Birds sing with them, eat with them, and fight with them: Long, needle-like projections that wrangle worms from the muck, sharp hooks that rip carrion to shreds, or sacks that gulp water and fish. Across the globe, bird bills vary widely in shape, color, and purpose. But while scientists have developed theories on how the vast diversity of beaks evolved, they never had the tools or fossil specimens needed to truly piece together the history of the bird beak.
Now, thanks to an army of citizen scientists and thousands of digitized beaks, researchers are finally beginning to map out the evolution of bills over millions of years—and the results so far have been surprising. Published this week in Nature, a new study out of the University of Sheffield shows two separate waves of bill evolution: an early bang around 65 million years ago, followed by methodical refining since then.
While scientists have long speculated about how the variety of beaks evolved, until now, there was really no way to test hypotheses due to a lackluster fossil record and old technology. For multiple reasons, the fossil record for bird beaks is “awful,” says Jen Bright, an author on the study and a paleobiologist at the University of Sheffield and the University of South Florida. Few small species, like birds, are preserved over time as fossils. Even fewer bird fossils have skulls. And any preserved bird skulls rarely have beaks; keratin, the outer sheath of beaks, doesn’t tend to fossilize in the first place.
Because of these problems, the researchers instead turned to modern bird specimens housed at two natural history museums in the United Kingdom: the Natural History Museum in Tring and the Manchester Museum. Over two years, they used 3D-scanning technology to create digital versions of the collections. Crucially, the digital scans let them examine the bills’ curvature and other three-dimensional features besides their width, length, or height. “The way people measured beaks in the past wasn’t really complete,” Bright says.
After creating the scans, the researchers sat down to mark the major points, or landmarks, on the beaks, which helped them identify similarities and differences among the specimens. Using a computer, they began marking the tip of the bill, places where the beak meets the bird's face, and its curvature, among other landmarks. But it didn't take long before they realized how much elbow grease would be required. “We did some back-of-the-envelope calculations and realized there’s no way we can do this on our own,” Bright says.
So the researchers decided to make a call to the public by creating a citizen science website, Mark My Bird, to use outside help in marking their massive database. On average, three people marked each beak, enough people to avoid major errors. Bright says the biggest contribution came from a group of super users, one of which marked the bills of 1,400 species. The researchers then mapped the beaks onto several different bird phylogenies, or family trees, to trace when new shapes first appeared and how they changed.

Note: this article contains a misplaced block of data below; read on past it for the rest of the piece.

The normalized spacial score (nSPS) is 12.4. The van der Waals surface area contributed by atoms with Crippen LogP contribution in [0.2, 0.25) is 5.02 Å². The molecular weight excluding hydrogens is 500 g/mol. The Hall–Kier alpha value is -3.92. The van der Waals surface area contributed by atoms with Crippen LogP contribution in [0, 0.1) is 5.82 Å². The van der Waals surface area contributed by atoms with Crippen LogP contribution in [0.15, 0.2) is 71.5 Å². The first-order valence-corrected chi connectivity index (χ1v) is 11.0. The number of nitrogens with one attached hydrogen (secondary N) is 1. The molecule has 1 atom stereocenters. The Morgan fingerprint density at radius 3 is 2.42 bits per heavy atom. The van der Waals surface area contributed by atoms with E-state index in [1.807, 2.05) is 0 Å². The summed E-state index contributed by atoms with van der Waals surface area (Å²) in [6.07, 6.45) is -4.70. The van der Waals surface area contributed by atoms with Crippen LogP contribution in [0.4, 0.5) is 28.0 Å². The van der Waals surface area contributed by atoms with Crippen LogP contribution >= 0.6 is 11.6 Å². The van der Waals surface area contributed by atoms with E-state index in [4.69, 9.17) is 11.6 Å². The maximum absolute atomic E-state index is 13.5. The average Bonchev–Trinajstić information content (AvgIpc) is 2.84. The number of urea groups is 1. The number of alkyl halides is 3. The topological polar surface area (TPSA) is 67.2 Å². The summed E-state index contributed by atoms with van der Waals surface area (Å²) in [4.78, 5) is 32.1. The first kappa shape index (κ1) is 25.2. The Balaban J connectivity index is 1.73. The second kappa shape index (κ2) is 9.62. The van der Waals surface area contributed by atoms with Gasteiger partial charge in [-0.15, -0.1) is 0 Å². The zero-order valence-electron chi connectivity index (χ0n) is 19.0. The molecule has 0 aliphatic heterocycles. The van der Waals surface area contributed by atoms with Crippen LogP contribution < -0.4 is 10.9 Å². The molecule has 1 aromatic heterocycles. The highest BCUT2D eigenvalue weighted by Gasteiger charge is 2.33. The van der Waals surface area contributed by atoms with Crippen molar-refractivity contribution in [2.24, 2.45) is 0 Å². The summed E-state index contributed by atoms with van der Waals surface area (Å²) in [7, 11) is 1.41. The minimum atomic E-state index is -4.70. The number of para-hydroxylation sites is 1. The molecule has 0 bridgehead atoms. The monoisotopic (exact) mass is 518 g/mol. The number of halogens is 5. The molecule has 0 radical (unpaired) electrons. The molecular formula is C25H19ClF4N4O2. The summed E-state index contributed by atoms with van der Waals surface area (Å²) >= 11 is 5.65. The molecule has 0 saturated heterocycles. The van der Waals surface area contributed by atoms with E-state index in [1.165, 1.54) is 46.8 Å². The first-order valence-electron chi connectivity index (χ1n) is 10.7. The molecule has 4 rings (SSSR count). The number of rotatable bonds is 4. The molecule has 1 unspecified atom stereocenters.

They found that many modern bird beaks first evolved like a fireworks display, Bright says. Out of nowhere, a few bird species evolved into many—as if they “shot off and popped at the end,” she says—creating branches and twigs of the phylogenetic tree. It was a time of intense variety and evolutionary innovation, when new familial groups of birds popped into existence and novel bill types appeared with them.
“It was a similar process to Darwin’s finches,” says paper author Chris Cooney, an evolutionary biologist at the University of Sheffield. “Not just in tens of species, but in tens of thousands of species.”
The researchers then traced the beak family trees backward in time and found that the event likely happened 65 to 80 million years ago. If the event occurred closer to 65 million years ago, the diversification would line up with a Late Cretaceous mass extinction event that killed off three-quarters of the plants and animals on Earth, including the dinosaurs, says Bhart-Anjan Bhullar, a paleontologist and developmental biologist at the Yale Peabody Museum of Natural History, who was not involved with the study. That mass die off could have led to a “free for all,” Bhullar says, when birds were able to access new food sources and habitats once dominated by other species. Such a dramatic change would have hastened bill evolution.
Recognizing this theory as a possibility, the study's researchers are more conservative in their speculation. Bright says that scientists can’t be sure that dinosaurs and ancient birds would have even competed for the same resources.
After the initial big radiation event, the rate and form of beak evolution changed. Instead, species “refined and subdivided,” Cooney says, and in this period, smaller changes were made to bills. The researchers believe this slowdown occurred after different groups of birds established their roles in the environment. This later evolutionary process fits more with the idea that evolution moves slowly over time in relation to environmental pressures.
The results are already fascinating, but the group's research continues. Citizen scientists can continue to mark bills on their website, as only half of all 8,000 uploaded species have been marked so far. (This study looked at more than 2,000 species.) And the researchers have plenty more questions to address when they plunge back into the data. Cooney says avenues of inquiry could include how particular groups of birds evolved their bills, like parrots or pelicans, or how bird bills evolved in particular places, like on an island as opposed to a continent. Who knows—maybe they'll even provide some insight into Darwin's finches, the bill evolution story that started it all.